Indies of the world uniting
..A long time ago Stardock developed a game for OS/2 called Galactic Civilizations. It was published by a small company called "Advanced Idea Machines". Stardock never saw a penny of royalties from the retail release of the game. Learning from history, for Galactic Civilizations 2 on OS/2, Stardock decided to self-publish it. To get to retail, it worked with a distributor called Micro Central. Micro Central filed for bankruptcy and never paid a cent in royalties. Years later, in 2003, Stardock developed Galactic Civilizations for Windows and went with an "established" publisher called Strategy First. Strategy First soon after filed for bankruptcy without paying the bulk of its royalty payments. It remains Stardock's goal to one day get paid for retail purchases for a Galactic Civilizations game.
But 2003 wasn't the same as 1993 (when the game was written for IBM's OS/2 operating system). Now we have the Internet in mass, Broadband access. And so Stardock's response was to create something called TotalGaming.net. The idea being that users would be able to buy and download Stardock's games. This system was up in its basic for when Galactic Civilizations I was released and thanks to it, there's still a Stardock's game team since nearly all the revenue Stardock collected from Galactic Civilizations was because of electronic purchases.
Last year (2004), Stardock decided to expand TotalGaming.net and bring on other games. Nearly a dozen games were added to TotalGaming.net as of Spring 2005. The challenge going forward was how to bring on more games in a way that was fair to game developers. And that's where TotalGaming.net: Phase 2 comes in.
With TotalGaming.net Phase 2, people can purchase games individually and then immediately download them. Because Stardock has been doing electronic distribution of software for years with its popular Object Desktop series of products, it has long since migrated away from digital rights management (DRM) techniques. Simply put, a user who pays $40 a video game expects to be able to download it and install it on their computer without any hassle. They expect to be able to put it on their laptop and be able to play the game on the plane. They expect to not have to worry about whether they installed it on "4" machines over the past 5 years sometime in the future. In short, they want to be treated as a customer and not as a potential thief.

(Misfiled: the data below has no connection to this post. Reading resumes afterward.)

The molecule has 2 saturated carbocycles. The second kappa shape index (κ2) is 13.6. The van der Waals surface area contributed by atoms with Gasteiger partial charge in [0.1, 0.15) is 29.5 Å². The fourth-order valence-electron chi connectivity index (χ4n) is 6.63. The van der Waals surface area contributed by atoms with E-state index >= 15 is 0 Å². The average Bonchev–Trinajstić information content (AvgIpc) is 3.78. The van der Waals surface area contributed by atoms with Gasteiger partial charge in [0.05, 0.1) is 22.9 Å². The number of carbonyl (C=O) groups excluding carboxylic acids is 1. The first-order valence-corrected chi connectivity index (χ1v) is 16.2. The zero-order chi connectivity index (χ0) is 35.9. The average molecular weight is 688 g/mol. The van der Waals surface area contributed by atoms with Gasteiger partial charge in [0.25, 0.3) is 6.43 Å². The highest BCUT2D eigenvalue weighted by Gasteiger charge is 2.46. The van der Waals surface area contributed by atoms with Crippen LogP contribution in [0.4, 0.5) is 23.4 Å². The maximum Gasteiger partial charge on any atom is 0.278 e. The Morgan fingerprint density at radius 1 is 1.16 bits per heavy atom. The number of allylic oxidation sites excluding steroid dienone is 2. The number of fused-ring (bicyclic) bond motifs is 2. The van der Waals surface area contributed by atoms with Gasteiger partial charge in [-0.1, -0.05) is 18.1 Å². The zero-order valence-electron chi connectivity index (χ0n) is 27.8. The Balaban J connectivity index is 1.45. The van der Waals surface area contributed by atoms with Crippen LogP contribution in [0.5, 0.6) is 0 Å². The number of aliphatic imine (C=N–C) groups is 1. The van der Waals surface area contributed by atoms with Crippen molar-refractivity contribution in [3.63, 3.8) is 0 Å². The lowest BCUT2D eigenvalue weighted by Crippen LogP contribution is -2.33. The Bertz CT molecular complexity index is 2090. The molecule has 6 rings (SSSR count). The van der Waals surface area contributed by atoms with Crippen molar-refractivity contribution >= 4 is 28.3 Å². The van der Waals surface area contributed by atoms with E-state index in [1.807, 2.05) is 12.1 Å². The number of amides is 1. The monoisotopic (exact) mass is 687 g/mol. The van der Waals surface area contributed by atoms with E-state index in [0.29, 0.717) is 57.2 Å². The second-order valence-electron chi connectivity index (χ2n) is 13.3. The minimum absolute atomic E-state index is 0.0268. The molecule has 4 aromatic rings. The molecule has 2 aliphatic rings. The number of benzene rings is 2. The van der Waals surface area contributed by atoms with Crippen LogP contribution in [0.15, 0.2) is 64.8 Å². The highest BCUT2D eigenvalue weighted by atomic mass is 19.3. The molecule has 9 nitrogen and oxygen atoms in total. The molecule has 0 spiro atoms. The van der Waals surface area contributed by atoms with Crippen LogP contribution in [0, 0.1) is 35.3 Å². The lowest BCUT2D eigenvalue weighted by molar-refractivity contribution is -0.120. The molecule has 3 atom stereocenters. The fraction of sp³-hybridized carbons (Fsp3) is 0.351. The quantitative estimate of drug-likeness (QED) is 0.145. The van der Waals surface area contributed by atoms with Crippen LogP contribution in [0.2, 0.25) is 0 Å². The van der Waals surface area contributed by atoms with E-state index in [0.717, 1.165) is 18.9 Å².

Stardock's technology revolves around a technology called Secure Software Delivery (SSD) that it has developed over the past several years. It works on a basic assumption -- the piracy to really worry about is not about some guy giving their friend a copy of their game but rather someone putting a game up for download on a warez site or a peer to peer file sharing mechanism. Stardock Central, which is its practical application of SSD, works in a manner similar to iTunes -- users install the software via Stardock Central. But once it's actually installed, the user can use it whether they're connected to the Internet or not. They can play their game on the plane or install it to other machines in their home. It's designed to provide a balance between piracy resistance and customer convenience. And unlike most DRM schemes available, SSD has a proven 6 year track record with Stardock's own software. It's not any more secure than DRM, but it's a heck of a lot more convenience for gamers which, Stardock believes, is the key to success for wide distribution of electronic content.
In addition to being able to purchase games individually, they can also get a TotalGaming.net membership for $69.95 which provides 10 tokens. Essentially, users who think they'll be buying a lot of games have the ability to pre-purchase in exchange for a steep discount on the games. For instance, a user could pre-order Galactic Civilizations II for 5 tokens. Where the final game is expected to list for $49.95, TotalGaming.net members would effectively be paying $35 (half of the 10 tokens which cost $70 for all 10).